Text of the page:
GlycoMimetics has reported positive initial data from a Phase Ia clinical trial of its E-selectin antagonist, GMI-1687, to potentially treat sickle cell disease (SCD).

The single-centre, double-blind, placebo-controlled, sequential, randomised, single ascending dose trial analysed the tolerability, safety, and pharmacokinetics of the asset in healthy subjects.

It enrolled 40 adult participants who were categorised into a 6:2 ratio to receive a subcutaneous dose of GMI-1687 or a placebo.

In the trial, five dose levels ranging from 3.3mg to 80mg of GMI-1687 were tested.

According to the findings, the trial met the primary and secondary endpoints of safety, tolerability and pharmacokinetics without any dose-limiting toxicities or safety signals reported.

Furthermore, subcutaneous dosing of the product led to achieving the target therapeutic plasma concentration and exhibited linear pharmacokinetics with quick renal clearance at all dose levels.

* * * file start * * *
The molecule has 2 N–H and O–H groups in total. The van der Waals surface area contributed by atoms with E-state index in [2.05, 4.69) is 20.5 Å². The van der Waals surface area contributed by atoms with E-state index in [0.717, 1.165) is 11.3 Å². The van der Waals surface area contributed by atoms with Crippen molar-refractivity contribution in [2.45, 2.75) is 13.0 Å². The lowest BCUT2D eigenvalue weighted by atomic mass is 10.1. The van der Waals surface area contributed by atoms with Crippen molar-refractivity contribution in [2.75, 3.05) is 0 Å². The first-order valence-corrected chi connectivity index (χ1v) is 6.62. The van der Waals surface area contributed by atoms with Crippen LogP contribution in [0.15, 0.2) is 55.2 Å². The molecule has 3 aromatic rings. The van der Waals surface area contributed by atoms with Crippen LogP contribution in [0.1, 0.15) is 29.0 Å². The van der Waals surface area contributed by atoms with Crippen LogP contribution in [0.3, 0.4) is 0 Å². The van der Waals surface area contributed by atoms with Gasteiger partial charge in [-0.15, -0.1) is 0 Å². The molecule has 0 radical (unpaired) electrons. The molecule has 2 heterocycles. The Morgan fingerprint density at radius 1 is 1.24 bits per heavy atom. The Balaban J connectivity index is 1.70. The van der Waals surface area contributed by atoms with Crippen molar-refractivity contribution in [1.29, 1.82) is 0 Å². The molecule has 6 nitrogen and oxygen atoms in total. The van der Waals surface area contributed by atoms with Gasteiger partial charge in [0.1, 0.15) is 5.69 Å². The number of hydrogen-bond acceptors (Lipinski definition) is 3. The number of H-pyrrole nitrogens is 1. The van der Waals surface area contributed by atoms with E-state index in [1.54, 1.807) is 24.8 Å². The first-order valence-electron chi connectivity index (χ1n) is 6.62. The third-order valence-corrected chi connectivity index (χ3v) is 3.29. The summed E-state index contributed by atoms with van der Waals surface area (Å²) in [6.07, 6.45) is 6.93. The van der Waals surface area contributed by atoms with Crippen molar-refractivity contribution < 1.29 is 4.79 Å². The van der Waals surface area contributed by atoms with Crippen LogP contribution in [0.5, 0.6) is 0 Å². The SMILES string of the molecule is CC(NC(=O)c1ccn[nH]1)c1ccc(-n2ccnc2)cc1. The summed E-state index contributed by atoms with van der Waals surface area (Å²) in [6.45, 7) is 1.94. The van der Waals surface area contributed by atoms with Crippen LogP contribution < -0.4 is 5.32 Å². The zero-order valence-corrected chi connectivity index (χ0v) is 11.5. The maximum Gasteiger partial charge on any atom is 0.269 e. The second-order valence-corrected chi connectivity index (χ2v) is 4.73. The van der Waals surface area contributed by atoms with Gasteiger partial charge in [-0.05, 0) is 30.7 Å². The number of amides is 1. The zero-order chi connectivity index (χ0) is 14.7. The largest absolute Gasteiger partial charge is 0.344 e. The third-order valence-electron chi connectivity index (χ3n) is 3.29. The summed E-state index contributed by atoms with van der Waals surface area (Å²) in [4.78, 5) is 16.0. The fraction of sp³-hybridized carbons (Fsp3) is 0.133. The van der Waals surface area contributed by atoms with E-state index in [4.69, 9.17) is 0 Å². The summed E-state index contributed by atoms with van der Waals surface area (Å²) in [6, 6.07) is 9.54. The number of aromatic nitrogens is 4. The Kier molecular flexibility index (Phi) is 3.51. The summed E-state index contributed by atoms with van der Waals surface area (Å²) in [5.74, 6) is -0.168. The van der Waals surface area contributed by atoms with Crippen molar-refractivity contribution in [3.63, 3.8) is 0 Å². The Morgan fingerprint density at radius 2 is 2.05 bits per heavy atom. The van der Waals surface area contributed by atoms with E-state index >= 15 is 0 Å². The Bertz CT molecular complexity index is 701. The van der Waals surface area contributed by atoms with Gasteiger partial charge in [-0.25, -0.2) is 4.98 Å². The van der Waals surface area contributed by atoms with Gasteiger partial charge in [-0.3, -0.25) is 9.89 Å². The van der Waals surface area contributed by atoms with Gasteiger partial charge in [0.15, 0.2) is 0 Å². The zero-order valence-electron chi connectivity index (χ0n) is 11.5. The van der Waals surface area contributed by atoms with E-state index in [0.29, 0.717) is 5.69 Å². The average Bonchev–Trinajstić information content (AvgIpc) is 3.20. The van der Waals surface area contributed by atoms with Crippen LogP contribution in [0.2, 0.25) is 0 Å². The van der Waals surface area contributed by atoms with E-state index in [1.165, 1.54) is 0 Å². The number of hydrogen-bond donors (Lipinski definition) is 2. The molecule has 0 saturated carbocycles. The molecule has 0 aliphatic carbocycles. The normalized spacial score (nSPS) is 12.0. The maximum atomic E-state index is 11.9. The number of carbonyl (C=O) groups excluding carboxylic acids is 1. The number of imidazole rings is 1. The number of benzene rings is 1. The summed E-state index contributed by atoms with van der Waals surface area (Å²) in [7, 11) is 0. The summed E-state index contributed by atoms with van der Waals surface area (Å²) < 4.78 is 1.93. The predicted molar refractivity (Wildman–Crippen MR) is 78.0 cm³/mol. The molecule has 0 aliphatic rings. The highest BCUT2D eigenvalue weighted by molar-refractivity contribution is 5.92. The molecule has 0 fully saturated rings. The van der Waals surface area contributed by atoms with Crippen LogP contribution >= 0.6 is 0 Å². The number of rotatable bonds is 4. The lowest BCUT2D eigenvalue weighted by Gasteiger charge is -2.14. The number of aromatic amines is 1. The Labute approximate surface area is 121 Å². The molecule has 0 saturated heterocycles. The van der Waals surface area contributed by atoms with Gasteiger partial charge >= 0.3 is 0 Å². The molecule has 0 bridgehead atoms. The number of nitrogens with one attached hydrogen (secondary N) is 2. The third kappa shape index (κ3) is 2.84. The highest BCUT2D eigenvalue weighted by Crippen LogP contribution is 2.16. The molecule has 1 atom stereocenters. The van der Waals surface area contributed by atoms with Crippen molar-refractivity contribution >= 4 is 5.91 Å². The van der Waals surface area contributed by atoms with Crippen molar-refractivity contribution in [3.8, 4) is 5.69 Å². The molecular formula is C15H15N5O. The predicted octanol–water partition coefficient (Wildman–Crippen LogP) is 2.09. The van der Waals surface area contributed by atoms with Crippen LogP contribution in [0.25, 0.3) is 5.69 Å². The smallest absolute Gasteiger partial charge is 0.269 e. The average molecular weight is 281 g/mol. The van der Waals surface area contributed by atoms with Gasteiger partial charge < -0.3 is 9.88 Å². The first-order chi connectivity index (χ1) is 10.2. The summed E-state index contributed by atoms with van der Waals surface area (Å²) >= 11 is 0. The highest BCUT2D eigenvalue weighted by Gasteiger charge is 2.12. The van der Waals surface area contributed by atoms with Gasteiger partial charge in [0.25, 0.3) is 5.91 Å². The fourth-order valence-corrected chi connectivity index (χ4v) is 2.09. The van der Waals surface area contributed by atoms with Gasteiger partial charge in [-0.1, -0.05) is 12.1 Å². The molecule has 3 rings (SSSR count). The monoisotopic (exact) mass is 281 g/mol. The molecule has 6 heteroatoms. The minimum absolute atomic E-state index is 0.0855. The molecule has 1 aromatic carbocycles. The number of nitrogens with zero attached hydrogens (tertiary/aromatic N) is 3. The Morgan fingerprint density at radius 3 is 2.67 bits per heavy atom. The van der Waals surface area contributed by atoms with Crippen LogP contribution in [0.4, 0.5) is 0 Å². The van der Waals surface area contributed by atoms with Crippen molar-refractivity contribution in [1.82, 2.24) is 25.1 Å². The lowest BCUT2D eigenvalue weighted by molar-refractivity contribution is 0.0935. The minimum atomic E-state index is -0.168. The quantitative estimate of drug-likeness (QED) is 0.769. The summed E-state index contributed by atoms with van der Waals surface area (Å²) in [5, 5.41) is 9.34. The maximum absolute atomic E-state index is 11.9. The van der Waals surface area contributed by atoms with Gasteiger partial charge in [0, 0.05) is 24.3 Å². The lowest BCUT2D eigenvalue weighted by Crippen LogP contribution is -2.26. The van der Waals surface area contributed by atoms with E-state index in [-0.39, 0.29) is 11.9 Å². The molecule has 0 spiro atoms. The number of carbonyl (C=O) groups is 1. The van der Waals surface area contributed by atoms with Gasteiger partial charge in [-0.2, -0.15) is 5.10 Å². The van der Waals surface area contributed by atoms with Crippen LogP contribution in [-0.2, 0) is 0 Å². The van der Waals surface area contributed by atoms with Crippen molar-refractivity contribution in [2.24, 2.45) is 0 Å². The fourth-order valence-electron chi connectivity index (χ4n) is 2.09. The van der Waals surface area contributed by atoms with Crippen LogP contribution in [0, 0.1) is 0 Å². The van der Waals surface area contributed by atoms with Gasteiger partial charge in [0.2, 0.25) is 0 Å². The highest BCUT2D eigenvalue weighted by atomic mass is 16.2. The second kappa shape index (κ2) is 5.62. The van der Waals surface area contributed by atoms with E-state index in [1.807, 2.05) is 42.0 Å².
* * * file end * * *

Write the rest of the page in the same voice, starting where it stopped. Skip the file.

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By GlobalData

Discovered and developed by GlycoMimetics, GMI-1687 is bioavailable following subcutaneous dosing.

The compound is claimed to have possible usage to treat inflammatory ailments with an initial focus on SCD.

If subcutaneous dosing of GMI-1687 is proven successful in the clinic, it could be used as a patient-controlled, point-of-care therapy option for the acute onset of painful and debilitating vaso-occlusive crises (VOCs).

Currently, there is no Food and Drug Administration-approved treatment specifically for the acute onset of VOCs.

GlycoMimetics CEO Harout Semerjian said: “These positive results represent an important milestone in the development of GMI-1687 as a potential point-of-care treatment option intended to help people living with sickle cell disease when they need it most, at the onset of pain crises.

“Our Phase Ia data confirm this highly potent, second-generation E-selectin antagonist has an excellent profile for further development, with no dose-limiting toxicities or safety signals observed along with linear pharmacokinetics.

“We look forward to completing the analysis of the study and advancing partner and financing discussions that support further development of this potentially important new therapeutic option for SCD.”